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Outsourcing and benchmarking in a rural public hospital : does economic theory provide the complete answer?

journal contribution
posted on 2003-01-01, 00:00 authored by Suzanne Young
INTRODUCTION: The ideology and pronouncements of the Australian Government in introducing 'competitive neutrality' to the public sector has improved efficiency and resource usage. In the health sector, the Human Services Department directed that non-clinical and clinical areas be market tested through benchmarking services against the private sector, with the possibility of outsourcing. These services included car parking, computing, laundry, engineering, cleaning, catering, medical imaging (radiology), pathology, pharmacy, allied health and general practice. Managers, when they choose between outsourcing, and internal servicing and production, would thus ideally base their decision on economic principles. Williamson's transaction cost theory studies the governance mechanisms that can be used to achieve economic efficiency and proposes that the optimal organisation structure is that which minimises transaction costs or the costs of exchange. Williamson proposes that four variables will affect such costs, namely: (i) frequency of exchange; (ii) asset specificity; (iii) environmental uncertainty; and (iv) threat of opportunism. This paper provides evidence from a rural public hospital and examines whether Williamson's transaction cost theory is applicable. d into an analysis that relies solely on transaction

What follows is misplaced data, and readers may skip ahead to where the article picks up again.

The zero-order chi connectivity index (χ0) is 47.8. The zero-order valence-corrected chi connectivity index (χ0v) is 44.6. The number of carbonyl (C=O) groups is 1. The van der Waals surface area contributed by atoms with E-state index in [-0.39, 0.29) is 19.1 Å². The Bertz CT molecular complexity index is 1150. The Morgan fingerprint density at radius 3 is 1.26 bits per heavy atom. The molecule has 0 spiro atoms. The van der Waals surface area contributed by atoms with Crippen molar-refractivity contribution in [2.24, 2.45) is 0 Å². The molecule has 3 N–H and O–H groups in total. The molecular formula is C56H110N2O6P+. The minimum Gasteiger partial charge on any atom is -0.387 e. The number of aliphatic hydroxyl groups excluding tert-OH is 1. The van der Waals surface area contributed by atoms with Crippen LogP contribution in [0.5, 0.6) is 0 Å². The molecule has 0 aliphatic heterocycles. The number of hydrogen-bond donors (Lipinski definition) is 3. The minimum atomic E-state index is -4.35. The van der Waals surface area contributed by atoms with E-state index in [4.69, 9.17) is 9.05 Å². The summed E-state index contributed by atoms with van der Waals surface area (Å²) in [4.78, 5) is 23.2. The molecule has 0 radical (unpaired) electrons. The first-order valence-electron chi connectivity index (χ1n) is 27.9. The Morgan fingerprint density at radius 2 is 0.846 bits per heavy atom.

History

Journal

Rural and remote health

Volume

3

Issue

1

Pagination

124 - 138

Publisher

Australian Rural Health Education Network

Location

Deakin West, A.C.T.

Language

eng

Publication classification

C1 Refereed article in a scholarly journal

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